In a David versus Goliath matchup, the Supreme Court will hear a set of arguments on Wednesday over a Commerce Department regulation, through the National Oceanic and Atmospheric Administration (NOAA), that could sink the fishing industry in the United Sates.
Last year, a group of fishermen from New Jersey petitioned the Supreme Court to consider their lawsuit against the NOAA, which required their boats to pay roughly $700 a day to fund the salary of a human ‘at-sea’ monitor for each expedition to ensure compliance of fishing laws.
At the heart of their arguments before the high court is what’s called the Chevron doctrine, established in 1984 by a case called Chevron U.S.A., Inc. v. Natural Resources Defense Council, Inc.
In that case, the Supreme Court said that if a federal rule is challenged in court, the court should give deference to the agency and its ‘reasonable’ interpretation of a congressional statute it argues granted them permission to create the rule.
The fishermen will argue that the at-sea monitor payment mandate violates Article 1 of the Constitution and that the court should overturn Chevron, an outcome that would significantly change the legal landscape for the administrative state.
But for the fishermen, many of whom are stewards of fourth- and fifth generation small family businesses, a legal victory would mean securing their livelihoods they feel have been on the brink.
‘It’s pretty much unfathomable,’ Jerry Leman, founder of the New England Fishermen’s Stewardship Association (NEFSA), told Fox News Digital in an interview, speaking of the financial burden on the boats for at-sea monitors.
NEFSA is a bipartisan, nonprofit alliance of fishermen off the coast of New England fighting to limit erroneous government regulations.
‘We’ve never really had a say,’ Aaron Williams, captain of the F/V Tradition in Stonington, Connecticut, said of the mandate. ‘It would just be nice to have our voices heard.’
On top of the burdensome costs, the fishermen argue that the at-sea monitors are not required to have any specific marine education and are given minimal training prior to boarding their vessel. Some, having never been on a boat previously, often suffer seasickness and record faulty information, according to the fishermen.
The New Civil Liberties Alliance (NCLA) filed a similar lawsuit the Supreme Court will also hear Wednesday morning, representing fishing companies Relentless Inc., Huntress Inc., and Seafreeze Fleet LLC, the largest producer and trader of sea-frozen seafood on the East Coast.
‘The people of New England famously rebelled against George III because he ‘erected’ ‘New Offices and sent hither swarms of Officers to harass’ them ‘and eat out their substance,’’ NCLA states in its legal filing.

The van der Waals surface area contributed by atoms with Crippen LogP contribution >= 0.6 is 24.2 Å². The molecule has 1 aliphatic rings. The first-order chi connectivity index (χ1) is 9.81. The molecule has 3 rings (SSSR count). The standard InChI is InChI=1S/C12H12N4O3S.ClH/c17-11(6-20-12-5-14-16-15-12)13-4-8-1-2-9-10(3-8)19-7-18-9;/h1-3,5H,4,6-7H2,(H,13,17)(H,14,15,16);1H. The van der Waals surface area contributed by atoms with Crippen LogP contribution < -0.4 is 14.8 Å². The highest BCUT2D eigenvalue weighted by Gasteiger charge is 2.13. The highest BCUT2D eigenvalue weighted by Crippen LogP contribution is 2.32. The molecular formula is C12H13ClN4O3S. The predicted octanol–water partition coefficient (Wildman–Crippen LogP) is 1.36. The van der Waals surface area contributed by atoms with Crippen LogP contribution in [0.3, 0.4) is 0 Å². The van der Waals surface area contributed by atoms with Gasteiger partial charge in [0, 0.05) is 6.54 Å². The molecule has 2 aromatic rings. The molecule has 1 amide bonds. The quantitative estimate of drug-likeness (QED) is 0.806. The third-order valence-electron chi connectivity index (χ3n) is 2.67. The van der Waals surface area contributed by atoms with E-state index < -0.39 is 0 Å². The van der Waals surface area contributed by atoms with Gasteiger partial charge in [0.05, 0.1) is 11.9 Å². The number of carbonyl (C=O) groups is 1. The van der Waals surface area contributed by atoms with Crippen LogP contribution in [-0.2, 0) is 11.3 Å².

The group says their clients ‘have revived cause for similar grievance by promulgating a regulation that requires at-sea monitors to be paid for by the very fishing vessels forced to carry them.’
In both cases, the fishermen argue that the Magnuson-Stevens Act, which governs marine fisheries, allows for federal monitoring, but must do so on the government’s dime. It does not give agencies an allowance to charge fishermen for the cost of monitors.
NCLA argues in its brief that when NOAA asked Congress to appropriate funds for the at-sea monitors, those funds were denied – further cementing the notion that NOAA is out of its bounds set by the legislative branch.
Meghan Lapp, a fisheries management expert at the Center for Sustainable Fisheries, notes that an economic impact analysis on companies like Relentless showed the at-sea monitors cost cut into 20% of the fishermen’s income.
In an interview with Fox News Digital, Lapp noted that fishing – the country’s oldest industry – is also the nation’s eighth-most regulated industry. Without the additional at-sea monitors, there are already systems in place that trace boat speed and collect biological samples, among other things.
Lapp also argued that if the fishing industry ‘continues to get put out of business by government overreach’ through programs like the monitor mandate, it could have a negative impact on the environment worldwide.
‘[If] your only other option for seafood is imports… what people have to understand is that by doing that, you’re actually creating an environmental issue,’ said Lapp. ‘The United States has the highest environmental standards of any country in the world when it comes to fisheries. So our wild harvested seafood is the most sustainable seafood that you’re going to find on the planet.’
‘If you’re going to put our fishermen out of business, then you’re going to be purchasing seafood from countries with little or no regulation. So the environmental impact of relying on imports rather than U.S.-caught product, it’s actually more damaging to the environment,’ Lapp says.
The Supreme Court will hear arguments in the two cases, Relentless v. Department of Commerce and Loper Bright Enterprises v. Raimondo, at 10 a.m. Wednesday.
Leman says he hopes the Supreme Court rules their way so New England fishermen can keep their businesses afloat.
‘Most of us… are multigeneration fishermen. These are fisheries that were passed down from generations, in our hometown, to us. I have not yet met a fisherman that wants to kill the last fish. I mean, what would we do tomorrow?’ Leman said.